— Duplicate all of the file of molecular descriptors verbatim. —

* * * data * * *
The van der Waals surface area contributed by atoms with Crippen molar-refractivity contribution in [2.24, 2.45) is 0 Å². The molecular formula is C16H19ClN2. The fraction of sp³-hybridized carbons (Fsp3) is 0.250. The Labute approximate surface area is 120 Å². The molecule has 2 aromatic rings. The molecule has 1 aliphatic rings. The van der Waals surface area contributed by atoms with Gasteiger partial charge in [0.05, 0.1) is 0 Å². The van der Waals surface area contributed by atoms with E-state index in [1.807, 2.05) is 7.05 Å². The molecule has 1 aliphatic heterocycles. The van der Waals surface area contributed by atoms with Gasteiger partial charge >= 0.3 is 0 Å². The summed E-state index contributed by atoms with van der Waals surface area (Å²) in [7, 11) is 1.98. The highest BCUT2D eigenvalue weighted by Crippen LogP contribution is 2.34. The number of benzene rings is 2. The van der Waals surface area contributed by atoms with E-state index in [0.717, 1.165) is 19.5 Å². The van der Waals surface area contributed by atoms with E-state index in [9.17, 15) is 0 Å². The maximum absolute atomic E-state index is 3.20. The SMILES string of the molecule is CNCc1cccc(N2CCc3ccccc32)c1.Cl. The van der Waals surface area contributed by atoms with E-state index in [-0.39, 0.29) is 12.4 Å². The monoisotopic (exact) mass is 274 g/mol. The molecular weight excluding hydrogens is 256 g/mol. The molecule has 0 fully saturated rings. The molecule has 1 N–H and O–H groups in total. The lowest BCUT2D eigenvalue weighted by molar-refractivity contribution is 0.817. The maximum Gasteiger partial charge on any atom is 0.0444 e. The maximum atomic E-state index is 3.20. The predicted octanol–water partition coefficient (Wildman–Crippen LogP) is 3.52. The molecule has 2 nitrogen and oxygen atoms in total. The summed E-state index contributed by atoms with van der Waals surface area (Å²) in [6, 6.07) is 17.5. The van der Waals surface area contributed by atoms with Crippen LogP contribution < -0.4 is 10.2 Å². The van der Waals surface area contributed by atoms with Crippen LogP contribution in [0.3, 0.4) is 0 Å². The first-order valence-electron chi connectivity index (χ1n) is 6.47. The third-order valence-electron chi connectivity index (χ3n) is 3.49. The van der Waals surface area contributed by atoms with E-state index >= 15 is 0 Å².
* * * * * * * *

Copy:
The van der Waals surface area contributed by atoms with Crippen molar-refractivity contribution in [2.24, 2.45) is 0 Å². The molecular formula is C16H19ClN2. The fraction of sp³-hybridized carbons (Fsp3) is 0.250. The Labute approximate surface area is 120 Å². The molecule has 2 aromatic rings. The molecule has 1 aliphatic rings. The van der Waals surface area contributed by atoms with Gasteiger partial charge in [0.05, 0.1) is 0 Å². The van der Waals surface area contributed by atoms with E-state index in [1.807, 2.05) is 7.05 Å². The molecule has 1 aliphatic heterocycles. The van der Waals surface area contributed by atoms with Gasteiger partial charge >= 0.3 is 0 Å². The summed E-state index contributed by atoms with van der Waals surface area (Å²) in [7, 11) is 1.98. The highest BCUT2D eigenvalue weighted by Crippen LogP contribution is 2.34. The number of benzene rings is 2. The van der Waals surface area contributed by atoms with E-state index in [0.717, 1.165) is 19.5 Å². The van der Waals surface area contributed by atoms with E-state index in [9.17, 15) is 0 Å². The maximum absolute atomic E-state index is 3.20. The SMILES string of the molecule is CNCc1cccc(N2CCc3ccccc32)c1.Cl. The van der Waals surface area contributed by atoms with E-state index in [-0.39, 0.29) is 12.4 Å². The monoisotopic (exact) mass is 274 g/mol. The molecular weight excluding hydrogens is 256 g/mol. The molecule has 0 fully saturated rings. The molecule has 1 N–H and O–H groups in total. The lowest BCUT2D eigenvalue weighted by molar-refractivity contribution is 0.817. The maximum Gasteiger partial charge on any atom is 0.0444 e. The maximum atomic E-state index is 3.20. The predicted octanol–water partition coefficient (Wildman–Crippen LogP) is 3.52. The molecule has 2 nitrogen and oxygen atoms in total. The summed E-state index contributed by atoms with van der Waals surface area (Å²) in [6, 6.07) is 17.5. The van der Waals surface area contributed by atoms with Crippen LogP contribution < -0.4 is 10.2 Å². The van der Waals surface area contributed by atoms with Crippen LogP contribution in [0.3, 0.4) is 0 Å². The first-order valence-electron chi connectivity index (χ1n) is 6.47. The third-order valence-electron chi connectivity index (χ3n) is 3.49. The van der Waals surface area contributed by atoms with E-state index >= 15 is 0 Å².